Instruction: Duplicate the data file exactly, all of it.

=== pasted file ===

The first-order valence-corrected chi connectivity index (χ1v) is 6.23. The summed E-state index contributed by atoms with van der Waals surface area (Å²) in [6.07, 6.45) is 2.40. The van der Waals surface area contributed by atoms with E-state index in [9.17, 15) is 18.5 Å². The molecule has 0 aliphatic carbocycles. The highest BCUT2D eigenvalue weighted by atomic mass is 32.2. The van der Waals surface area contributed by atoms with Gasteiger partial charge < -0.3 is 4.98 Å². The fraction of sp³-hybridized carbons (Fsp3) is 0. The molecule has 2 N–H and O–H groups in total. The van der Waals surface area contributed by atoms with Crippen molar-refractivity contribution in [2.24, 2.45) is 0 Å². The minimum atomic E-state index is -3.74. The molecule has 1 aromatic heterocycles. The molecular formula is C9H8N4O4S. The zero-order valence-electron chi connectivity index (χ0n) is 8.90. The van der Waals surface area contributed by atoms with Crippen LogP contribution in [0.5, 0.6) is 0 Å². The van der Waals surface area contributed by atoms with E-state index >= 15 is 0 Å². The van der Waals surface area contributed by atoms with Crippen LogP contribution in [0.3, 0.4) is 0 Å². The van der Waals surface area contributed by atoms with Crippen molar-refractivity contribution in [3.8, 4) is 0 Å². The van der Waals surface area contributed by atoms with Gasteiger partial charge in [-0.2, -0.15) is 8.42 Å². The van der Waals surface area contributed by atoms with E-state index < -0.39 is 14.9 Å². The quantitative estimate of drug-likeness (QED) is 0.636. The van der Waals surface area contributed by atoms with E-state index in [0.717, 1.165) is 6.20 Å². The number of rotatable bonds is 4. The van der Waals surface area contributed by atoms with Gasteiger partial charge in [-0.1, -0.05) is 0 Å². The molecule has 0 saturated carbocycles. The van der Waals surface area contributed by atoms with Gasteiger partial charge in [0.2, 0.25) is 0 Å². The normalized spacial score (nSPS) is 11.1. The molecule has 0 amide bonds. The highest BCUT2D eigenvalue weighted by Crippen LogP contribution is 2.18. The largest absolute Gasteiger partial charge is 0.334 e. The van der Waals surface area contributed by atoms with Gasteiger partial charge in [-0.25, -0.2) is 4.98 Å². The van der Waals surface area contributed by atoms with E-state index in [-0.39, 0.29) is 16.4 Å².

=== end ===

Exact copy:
The first-order valence-corrected chi connectivity index (χ1v) is 6.23. The summed E-state index contributed by atoms with van der Waals surface area (Å²) in [6.07, 6.45) is 2.40. The van der Waals surface area contributed by atoms with E-state index in [9.17, 15) is 18.5 Å². The molecule has 0 aliphatic carbocycles. The highest BCUT2D eigenvalue weighted by atomic mass is 32.2. The van der Waals surface area contributed by atoms with Gasteiger partial charge < -0.3 is 4.98 Å². The fraction of sp³-hybridized carbons (Fsp3) is 0. The molecule has 2 N–H and O–H groups in total. The van der Waals surface area contributed by atoms with Crippen molar-refractivity contribution in [2.24, 2.45) is 0 Å². The minimum atomic E-state index is -3.74. The molecule has 1 aromatic heterocycles. The molecular formula is C9H8N4O4S. The zero-order valence-electron chi connectivity index (χ0n) is 8.90. The van der Waals surface area contributed by atoms with Crippen LogP contribution in [0.5, 0.6) is 0 Å². The van der Waals surface area contributed by atoms with E-state index >= 15 is 0 Å². The van der Waals surface area contributed by atoms with Crippen LogP contribution in [0.3, 0.4) is 0 Å². The van der Waals surface area contributed by atoms with Crippen molar-refractivity contribution in [3.8, 4) is 0 Å². The van der Waals surface area contributed by atoms with Gasteiger partial charge in [-0.2, -0.15) is 8.42 Å². The van der Waals surface area contributed by atoms with E-state index < -0.39 is 14.9 Å². The quantitative estimate of drug-likeness (QED) is 0.636. The van der Waals surface area contributed by atoms with E-state index in [0.717, 1.165) is 6.20 Å². The number of rotatable bonds is 4. The van der Waals surface area contributed by atoms with Gasteiger partial charge in [-0.1, -0.05) is 0 Å². The molecule has 0 saturated carbocycles. The van der Waals surface area contributed by atoms with Gasteiger partial charge in [0.2, 0.25) is 0 Å². The normalized spacial score (nSPS) is 11.1. The molecule has 0 amide bonds. The highest BCUT2D eigenvalue weighted by Crippen LogP contribution is 2.18. The largest absolute Gasteiger partial charge is 0.334 e. The van der Waals surface area contributed by atoms with Gasteiger partial charge in [-0.25, -0.2) is 4.98 Å². The van der Waals surface area contributed by atoms with E-state index in [-0.39, 0.29) is 16.4 Å².